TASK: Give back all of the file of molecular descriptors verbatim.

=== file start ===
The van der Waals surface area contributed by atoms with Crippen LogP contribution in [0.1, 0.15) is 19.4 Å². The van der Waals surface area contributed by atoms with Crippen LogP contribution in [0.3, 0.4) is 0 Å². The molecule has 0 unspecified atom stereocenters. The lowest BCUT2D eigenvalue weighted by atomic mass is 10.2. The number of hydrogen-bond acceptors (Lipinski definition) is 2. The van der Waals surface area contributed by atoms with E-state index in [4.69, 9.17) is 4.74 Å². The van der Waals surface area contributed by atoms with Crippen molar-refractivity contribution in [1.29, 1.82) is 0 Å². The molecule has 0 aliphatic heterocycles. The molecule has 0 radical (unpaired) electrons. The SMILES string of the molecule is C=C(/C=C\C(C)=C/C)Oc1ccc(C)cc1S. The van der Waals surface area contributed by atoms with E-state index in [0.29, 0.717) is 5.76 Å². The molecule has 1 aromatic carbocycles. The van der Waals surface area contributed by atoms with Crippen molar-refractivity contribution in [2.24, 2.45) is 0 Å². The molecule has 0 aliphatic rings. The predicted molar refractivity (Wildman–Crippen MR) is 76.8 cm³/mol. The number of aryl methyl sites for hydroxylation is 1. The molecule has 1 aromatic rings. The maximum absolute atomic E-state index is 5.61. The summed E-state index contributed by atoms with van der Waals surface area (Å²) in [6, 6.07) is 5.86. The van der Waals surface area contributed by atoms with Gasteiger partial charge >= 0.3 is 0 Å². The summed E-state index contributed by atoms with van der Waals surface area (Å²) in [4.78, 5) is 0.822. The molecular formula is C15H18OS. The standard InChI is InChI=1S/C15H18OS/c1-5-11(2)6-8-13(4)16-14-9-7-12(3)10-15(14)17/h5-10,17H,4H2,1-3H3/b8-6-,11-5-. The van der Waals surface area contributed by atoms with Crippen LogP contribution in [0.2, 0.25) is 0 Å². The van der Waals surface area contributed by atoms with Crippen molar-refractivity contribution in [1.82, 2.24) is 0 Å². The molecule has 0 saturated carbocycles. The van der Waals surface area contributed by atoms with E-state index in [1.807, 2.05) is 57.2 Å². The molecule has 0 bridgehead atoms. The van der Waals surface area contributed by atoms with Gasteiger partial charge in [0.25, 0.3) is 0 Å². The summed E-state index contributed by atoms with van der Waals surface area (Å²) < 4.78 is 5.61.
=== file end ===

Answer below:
The van der Waals surface area contributed by atoms with Crippen LogP contribution in [0.1, 0.15) is 19.4 Å². The van der Waals surface area contributed by atoms with Crippen LogP contribution in [0.3, 0.4) is 0 Å². The molecule has 0 unspecified atom stereocenters. The lowest BCUT2D eigenvalue weighted by atomic mass is 10.2. The number of hydrogen-bond acceptors (Lipinski definition) is 2. The van der Waals surface area contributed by atoms with E-state index in [4.69, 9.17) is 4.74 Å². The van der Waals surface area contributed by atoms with Crippen molar-refractivity contribution in [1.29, 1.82) is 0 Å². The molecule has 0 aliphatic heterocycles. The molecule has 0 radical (unpaired) electrons. The SMILES string of the molecule is C=C(/C=C\C(C)=C/C)Oc1ccc(C)cc1S. The van der Waals surface area contributed by atoms with E-state index in [0.29, 0.717) is 5.76 Å². The molecule has 1 aromatic carbocycles. The van der Waals surface area contributed by atoms with Crippen molar-refractivity contribution in [2.24, 2.45) is 0 Å². The molecule has 0 aliphatic rings. The predicted molar refractivity (Wildman–Crippen MR) is 76.8 cm³/mol. The number of aryl methyl sites for hydroxylation is 1. The molecule has 1 aromatic rings. The maximum absolute atomic E-state index is 5.61. The summed E-state index contributed by atoms with van der Waals surface area (Å²) in [6, 6.07) is 5.86. The van der Waals surface area contributed by atoms with Gasteiger partial charge >= 0.3 is 0 Å². The summed E-state index contributed by atoms with van der Waals surface area (Å²) in [4.78, 5) is 0.822. The molecular formula is C15H18OS. The standard InChI is InChI=1S/C15H18OS/c1-5-11(2)6-8-13(4)16-14-9-7-12(3)10-15(14)17/h5-10,17H,4H2,1-3H3/b8-6-,11-5-. The van der Waals surface area contributed by atoms with Crippen LogP contribution in [0.2, 0.25) is 0 Å². The van der Waals surface area contributed by atoms with Crippen molar-refractivity contribution in [1.82, 2.24) is 0 Å². The molecule has 0 saturated carbocycles. The van der Waals surface area contributed by atoms with E-state index in [1.807, 2.05) is 57.2 Å². The molecule has 0 bridgehead atoms. The van der Waals surface area contributed by atoms with Gasteiger partial charge in [0.25, 0.3) is 0 Å². The summed E-state index contributed by atoms with van der Waals surface area (Å²) < 4.78 is 5.61.